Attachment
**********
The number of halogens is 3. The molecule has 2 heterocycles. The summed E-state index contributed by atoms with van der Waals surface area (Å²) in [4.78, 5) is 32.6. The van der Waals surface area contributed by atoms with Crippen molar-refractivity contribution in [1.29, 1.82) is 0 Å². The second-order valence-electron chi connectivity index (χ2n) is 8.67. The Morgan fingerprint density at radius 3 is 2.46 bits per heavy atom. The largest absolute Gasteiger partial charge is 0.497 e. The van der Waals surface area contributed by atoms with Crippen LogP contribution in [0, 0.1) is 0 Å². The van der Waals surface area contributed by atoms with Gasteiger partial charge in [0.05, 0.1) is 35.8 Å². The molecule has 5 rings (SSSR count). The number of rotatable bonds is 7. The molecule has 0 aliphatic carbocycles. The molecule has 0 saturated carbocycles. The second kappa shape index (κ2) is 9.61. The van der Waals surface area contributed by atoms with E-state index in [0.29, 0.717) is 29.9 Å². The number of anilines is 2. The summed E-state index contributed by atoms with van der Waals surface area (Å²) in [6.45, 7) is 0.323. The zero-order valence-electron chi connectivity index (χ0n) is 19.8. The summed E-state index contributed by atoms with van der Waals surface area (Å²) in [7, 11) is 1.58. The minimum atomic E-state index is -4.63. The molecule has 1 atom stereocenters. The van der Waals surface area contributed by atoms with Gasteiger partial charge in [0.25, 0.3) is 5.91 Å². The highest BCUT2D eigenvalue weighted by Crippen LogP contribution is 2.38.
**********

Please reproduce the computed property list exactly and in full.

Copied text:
The number of halogens is 3. The molecule has 2 heterocycles. The summed E-state index contributed by atoms with van der Waals surface area (Å²) in [4.78, 5) is 32.6. The van der Waals surface area contributed by atoms with Crippen molar-refractivity contribution in [1.29, 1.82) is 0 Å². The second-order valence-electron chi connectivity index (χ2n) is 8.67. The Morgan fingerprint density at radius 3 is 2.46 bits per heavy atom. The largest absolute Gasteiger partial charge is 0.497 e. The van der Waals surface area contributed by atoms with Crippen LogP contribution in [0, 0.1) is 0 Å². The van der Waals surface area contributed by atoms with Gasteiger partial charge in [0.05, 0.1) is 35.8 Å². The molecule has 5 rings (SSSR count). The number of rotatable bonds is 7. The molecule has 0 aliphatic carbocycles. The molecule has 0 saturated carbocycles. The second kappa shape index (κ2) is 9.61. The van der Waals surface area contributed by atoms with E-state index in [0.29, 0.717) is 29.9 Å². The number of anilines is 2. The summed E-state index contributed by atoms with van der Waals surface area (Å²) in [6.45, 7) is 0.323. The zero-order valence-electron chi connectivity index (χ0n) is 19.8. The summed E-state index contributed by atoms with van der Waals surface area (Å²) in [7, 11) is 1.58. The minimum atomic E-state index is -4.63. The molecule has 1 atom stereocenters. The van der Waals surface area contributed by atoms with Gasteiger partial charge in [0.25, 0.3) is 5.91 Å². The highest BCUT2D eigenvalue weighted by Crippen LogP contribution is 2.38.